Ambivalence feeds Zimbabwe’s diamond tyranny

Why is South Africa enabling corrupt and thuggish elements of Zimbabwe’s government to benefit from ill-gotten diamond revenues? The question is being asked after South Africa snubbed a recent emergency meeting in Dubai of the Kimberley Process, the initiative that regulates the trade in the world’s rough diamonds and ensures they are “conflict free”.

Zimbabwe has since rejected the agreement reached there in April.

The meeting was called to find a way forward on regularising diamond production in Marange in eastern Zimbabwe, where state-sponsored human rights abuses and smuggling have been rampant since 2007. Late last year legal exports of Marange diamonds were restricted because of a lack of consensus within the Kimberley Process in measuring Zimbabwe’s progress in meeting agreed benchmarks.

South Africa’s absence from Dubai was a departure from its past role as an anchor nation of the Kimberley Process, including having chaired it in 2003. Its absence was also sharply at odds with its rebuke of Zanu-PF at the recent Southern African Development Community (SADC) summit in Livingstone. There President Jacob Zuma’s tough position was informed by some hard truths: Zanu-PF’s failure to keep its side of the global political agreement that underpins the national unity government, increasing evidence of Zanu-PF leading the intimidation and attacks on the opposition, and a concern shared with other SADC countries that, if left unchecked, Zanu-PF’s lawlessness could spill over Zimbabwe’s borders.

Diamonds underlie much of Zanu-PF’s misbehaviour. The finance ministry is now controlled by the Movement for Democratic Change so Zanu-PF found a game-changer in Marange — it provides riches to a coterie of military and political insiders with which they can fund off-budget activities such as intimidating political opponents.

Hence the disconnection in South Africa’s diplomatic logic. It criticises Zanu-PF’s misdeeds but looks the other way when it comes to what fuels much of that behaviour.

Perhaps one reason for this is that South Africa’s Kimberley Process representation has been politicised. South Africa was represented by civil servants from the department of international relations until earlier this year when they were replaced by Susan Shabangu, the minister of mining. She immediately took to parroting her Zimbabwean counterpart, Obert Mpofu. Both insist that diamond production in Marange has been deemed compliant with the “minimum requirements” of the Kimberley Process and should be given the green light for export.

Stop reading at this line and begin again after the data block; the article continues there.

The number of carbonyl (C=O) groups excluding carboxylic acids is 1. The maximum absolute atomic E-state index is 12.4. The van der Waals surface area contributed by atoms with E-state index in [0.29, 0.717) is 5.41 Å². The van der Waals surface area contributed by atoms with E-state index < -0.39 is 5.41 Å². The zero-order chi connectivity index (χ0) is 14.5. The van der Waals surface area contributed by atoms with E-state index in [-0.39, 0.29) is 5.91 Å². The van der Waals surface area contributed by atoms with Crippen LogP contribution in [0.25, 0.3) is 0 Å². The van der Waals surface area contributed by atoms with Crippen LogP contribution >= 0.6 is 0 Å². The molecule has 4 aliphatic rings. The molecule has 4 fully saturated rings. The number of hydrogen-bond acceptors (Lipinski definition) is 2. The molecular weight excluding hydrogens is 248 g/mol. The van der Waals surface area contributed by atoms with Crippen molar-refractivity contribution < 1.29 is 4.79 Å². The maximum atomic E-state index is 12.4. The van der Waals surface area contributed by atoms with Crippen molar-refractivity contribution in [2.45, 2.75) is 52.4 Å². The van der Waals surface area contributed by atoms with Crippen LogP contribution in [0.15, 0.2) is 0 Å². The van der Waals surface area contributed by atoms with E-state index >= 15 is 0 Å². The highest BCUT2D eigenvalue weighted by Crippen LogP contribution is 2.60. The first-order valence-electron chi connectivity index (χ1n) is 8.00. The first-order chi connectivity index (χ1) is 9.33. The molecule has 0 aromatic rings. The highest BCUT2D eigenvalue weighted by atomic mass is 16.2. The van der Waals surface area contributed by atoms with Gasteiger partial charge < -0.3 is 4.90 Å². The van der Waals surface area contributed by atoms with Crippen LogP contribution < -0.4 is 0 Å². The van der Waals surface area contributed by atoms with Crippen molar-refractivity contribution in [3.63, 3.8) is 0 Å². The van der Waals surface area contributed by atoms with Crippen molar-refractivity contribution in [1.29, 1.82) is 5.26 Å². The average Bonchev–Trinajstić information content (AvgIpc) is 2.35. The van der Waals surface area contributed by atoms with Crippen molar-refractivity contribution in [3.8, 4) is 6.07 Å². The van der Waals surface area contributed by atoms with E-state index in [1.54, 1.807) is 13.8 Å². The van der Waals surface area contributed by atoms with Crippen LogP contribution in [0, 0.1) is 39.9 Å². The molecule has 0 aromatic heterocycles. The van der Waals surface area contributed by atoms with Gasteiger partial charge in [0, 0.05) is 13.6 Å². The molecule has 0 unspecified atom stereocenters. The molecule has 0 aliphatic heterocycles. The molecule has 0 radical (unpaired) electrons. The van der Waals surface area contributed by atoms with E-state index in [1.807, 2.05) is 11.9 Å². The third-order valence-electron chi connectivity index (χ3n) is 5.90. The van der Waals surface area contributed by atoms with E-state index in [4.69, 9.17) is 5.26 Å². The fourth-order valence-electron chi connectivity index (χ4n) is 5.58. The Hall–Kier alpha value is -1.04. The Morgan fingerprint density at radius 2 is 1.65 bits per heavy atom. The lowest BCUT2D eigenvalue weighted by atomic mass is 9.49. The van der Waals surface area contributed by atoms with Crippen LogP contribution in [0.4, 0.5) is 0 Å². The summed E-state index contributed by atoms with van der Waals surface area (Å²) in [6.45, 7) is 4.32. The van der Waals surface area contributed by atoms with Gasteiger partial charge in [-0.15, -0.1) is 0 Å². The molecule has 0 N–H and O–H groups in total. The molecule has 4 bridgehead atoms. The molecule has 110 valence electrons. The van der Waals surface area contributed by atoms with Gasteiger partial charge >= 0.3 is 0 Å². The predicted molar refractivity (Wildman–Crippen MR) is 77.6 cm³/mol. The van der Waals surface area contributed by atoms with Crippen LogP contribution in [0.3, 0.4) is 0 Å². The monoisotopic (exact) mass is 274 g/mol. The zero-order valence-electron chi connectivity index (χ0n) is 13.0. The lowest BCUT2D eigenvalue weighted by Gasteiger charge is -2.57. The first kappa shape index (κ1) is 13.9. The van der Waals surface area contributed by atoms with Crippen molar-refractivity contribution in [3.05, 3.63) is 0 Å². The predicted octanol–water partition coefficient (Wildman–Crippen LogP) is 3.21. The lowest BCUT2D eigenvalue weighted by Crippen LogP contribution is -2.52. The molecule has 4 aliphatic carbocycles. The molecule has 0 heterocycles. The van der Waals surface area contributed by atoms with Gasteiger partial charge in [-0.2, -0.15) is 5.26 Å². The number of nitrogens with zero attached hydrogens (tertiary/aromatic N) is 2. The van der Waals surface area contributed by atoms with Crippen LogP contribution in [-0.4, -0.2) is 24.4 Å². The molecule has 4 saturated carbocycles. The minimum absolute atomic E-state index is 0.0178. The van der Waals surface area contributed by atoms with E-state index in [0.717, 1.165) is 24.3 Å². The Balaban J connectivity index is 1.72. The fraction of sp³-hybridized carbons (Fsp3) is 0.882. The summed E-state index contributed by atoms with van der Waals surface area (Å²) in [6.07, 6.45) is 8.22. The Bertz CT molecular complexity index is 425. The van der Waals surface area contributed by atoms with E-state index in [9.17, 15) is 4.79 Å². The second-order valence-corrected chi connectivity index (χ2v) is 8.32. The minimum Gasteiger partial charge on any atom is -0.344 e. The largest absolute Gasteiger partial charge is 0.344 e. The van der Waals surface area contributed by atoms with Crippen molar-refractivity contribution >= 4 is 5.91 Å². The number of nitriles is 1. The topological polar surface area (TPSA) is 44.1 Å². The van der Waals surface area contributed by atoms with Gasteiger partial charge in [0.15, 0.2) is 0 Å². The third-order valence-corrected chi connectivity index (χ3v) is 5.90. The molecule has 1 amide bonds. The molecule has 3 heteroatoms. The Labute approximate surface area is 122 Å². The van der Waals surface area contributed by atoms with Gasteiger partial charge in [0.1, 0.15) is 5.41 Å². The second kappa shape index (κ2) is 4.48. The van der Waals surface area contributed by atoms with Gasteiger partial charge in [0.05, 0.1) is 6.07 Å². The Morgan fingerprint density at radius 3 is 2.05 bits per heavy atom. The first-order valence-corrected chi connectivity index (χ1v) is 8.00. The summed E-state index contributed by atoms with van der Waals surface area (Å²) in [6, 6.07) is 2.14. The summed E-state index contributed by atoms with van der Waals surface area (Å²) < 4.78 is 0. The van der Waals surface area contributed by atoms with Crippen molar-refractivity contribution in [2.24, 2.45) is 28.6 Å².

The result has been to confuse South Africa’s message and diminish its resolve to rein in Zanu-PF — Zuma’s facilitation team reads them the riot act, Shabangu offers them a tissue and sympathetic words of encouragement.

Shabangu’s defence of Zanu-PF’s operations in Marange is also a selective interpretation of the facts. A Kimberley Process review mission last August did find evidence of some progress (notably a drop in state-sponsored violence against artisanal miners and improvements in the internal operations of two South African companies in joint-venture agreements with the Zimbabwe government) but it was far from a clean bill of health.

Military and police involvement in mining syndicates and smuggling remain a serious problem. The compliance of one of the joint ventures, Canadile, was also thrown into doubt late last year after it imploded amid allegations of corruption involving Mpofu and many of the company’s directors. Compounding matters were revelations by Tendai Biti, Zimbabwe’s finance minister, that as much as $300-million in diamond revenues failed to make their way to government coffers in 2010.

Which brings us back to efforts to regularise mining activity in Marange. One Zimbabwean told Partnership Africa Canada during a recent visit there: “The poachers are in charge of the zoo. Unless the Kimberley Process gets serious with Zim, its reputation will be destroyed and the entire African diamond trade will go down the toilet.”

Unlike other examples of rogue behaviour that the Kimberley Process has faced, Marange is not just a matter of weak internal controls, corruption or even violence in the diamond fields. Ultimately, it is a political problem that demands a political answer. In this respect, the Kimberley Process should not be the only, or even primary, vehicle to adjudicate the issue. South Africa needs to step up its political engagement with Zimbabwe over the matter. The parallels between the Kimberley Process and SADC’s long, frustrated experience with Zanu-PF are instructive. Left to its own devices Zanu-PF will stall, obfuscate and do business as usual.

South Africa and SADC cannot ignore the tight link between Zanu-PF’s political behaviour and its control of Marange. South Africa cannot turn a blind eye to the murky role its citizens are playing in Marange’s joint ventures and in smuggling. For Zuma, the stakes are high — failing to accept these realities will derail his new-found activist policy on Zimbabwe before it gets away from the station.

Alan Martin is the director of research for Partnership Africa Canada, which undertakes research and policy dialogue on natural resources, conflict, governance and human rights. In 2003 it was co-nominated for the Nobel Peace Prize for its work in exposing links between conflict and diamonds in several African countries

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